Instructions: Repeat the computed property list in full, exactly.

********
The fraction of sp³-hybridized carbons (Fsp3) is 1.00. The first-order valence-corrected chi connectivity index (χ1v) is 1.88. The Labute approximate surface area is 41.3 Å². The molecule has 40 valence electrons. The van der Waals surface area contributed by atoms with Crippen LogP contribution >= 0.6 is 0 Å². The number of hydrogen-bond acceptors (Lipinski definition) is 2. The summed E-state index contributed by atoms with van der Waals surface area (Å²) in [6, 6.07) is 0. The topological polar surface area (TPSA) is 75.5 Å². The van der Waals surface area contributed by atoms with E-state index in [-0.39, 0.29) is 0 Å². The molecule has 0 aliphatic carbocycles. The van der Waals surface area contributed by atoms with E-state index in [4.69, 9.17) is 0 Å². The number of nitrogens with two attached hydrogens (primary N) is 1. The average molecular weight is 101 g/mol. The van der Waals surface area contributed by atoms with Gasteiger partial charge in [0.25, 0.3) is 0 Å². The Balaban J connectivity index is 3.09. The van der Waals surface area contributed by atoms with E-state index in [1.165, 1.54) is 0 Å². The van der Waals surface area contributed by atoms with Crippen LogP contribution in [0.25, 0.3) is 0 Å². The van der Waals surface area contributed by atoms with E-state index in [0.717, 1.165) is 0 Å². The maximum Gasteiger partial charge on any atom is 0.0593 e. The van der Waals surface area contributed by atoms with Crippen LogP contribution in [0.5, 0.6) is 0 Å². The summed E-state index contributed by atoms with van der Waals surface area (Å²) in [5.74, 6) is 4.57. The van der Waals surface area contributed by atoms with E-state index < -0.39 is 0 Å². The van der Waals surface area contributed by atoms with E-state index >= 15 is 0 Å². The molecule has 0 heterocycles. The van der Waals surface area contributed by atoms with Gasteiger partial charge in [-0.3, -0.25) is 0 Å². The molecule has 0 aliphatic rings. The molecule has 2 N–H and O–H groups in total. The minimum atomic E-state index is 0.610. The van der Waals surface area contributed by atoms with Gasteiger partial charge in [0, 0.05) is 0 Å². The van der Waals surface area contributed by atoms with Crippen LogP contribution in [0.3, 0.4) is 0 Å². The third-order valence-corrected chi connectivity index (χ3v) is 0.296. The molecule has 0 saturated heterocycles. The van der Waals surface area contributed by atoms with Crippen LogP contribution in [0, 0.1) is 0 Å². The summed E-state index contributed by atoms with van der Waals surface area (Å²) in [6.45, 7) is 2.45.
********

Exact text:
The fraction of sp³-hybridized carbons (Fsp3) is 1.00. The first-order valence-corrected chi connectivity index (χ1v) is 1.88. The Labute approximate surface area is 41.3 Å². The molecule has 40 valence electrons. The van der Waals surface area contributed by atoms with Crippen LogP contribution >= 0.6 is 0 Å². The number of hydrogen-bond acceptors (Lipinski definition) is 2. The summed E-state index contributed by atoms with van der Waals surface area (Å²) in [6, 6.07) is 0. The topological polar surface area (TPSA) is 75.5 Å². The van der Waals surface area contributed by atoms with E-state index in [-0.39, 0.29) is 0 Å². The molecule has 0 aliphatic carbocycles. The van der Waals surface area contributed by atoms with E-state index in [4.69, 9.17) is 0 Å². The number of nitrogens with two attached hydrogens (primary N) is 1. The average molecular weight is 101 g/mol. The van der Waals surface area contributed by atoms with Gasteiger partial charge in [0.25, 0.3) is 0 Å². The Balaban J connectivity index is 3.09. The van der Waals surface area contributed by atoms with E-state index in [1.165, 1.54) is 0 Å². The van der Waals surface area contributed by atoms with Crippen LogP contribution in [0.25, 0.3) is 0 Å². The van der Waals surface area contributed by atoms with E-state index in [0.717, 1.165) is 0 Å². The maximum Gasteiger partial charge on any atom is 0.0593 e. The van der Waals surface area contributed by atoms with Crippen LogP contribution in [0.5, 0.6) is 0 Å². The summed E-state index contributed by atoms with van der Waals surface area (Å²) in [5.74, 6) is 4.57. The van der Waals surface area contributed by atoms with E-state index < -0.39 is 0 Å². The van der Waals surface area contributed by atoms with E-state index >= 15 is 0 Å². The molecule has 0 heterocycles. The van der Waals surface area contributed by atoms with Gasteiger partial charge in [-0.3, -0.25) is 0 Å². The molecule has 0 aliphatic rings. The molecule has 2 N–H and O–H groups in total. The minimum atomic E-state index is 0.610. The van der Waals surface area contributed by atoms with Gasteiger partial charge in [0, 0.05) is 0 Å². The van der Waals surface area contributed by atoms with Crippen LogP contribution in [0.3, 0.4) is 0 Å². The third-order valence-corrected chi connectivity index (χ3v) is 0.296. The molecule has 0 saturated heterocycles. The van der Waals surface area contributed by atoms with Crippen LogP contribution in [0, 0.1) is 0 Å². The summed E-state index contributed by atoms with van der Waals surface area (Å²) in [6.45, 7) is 2.45.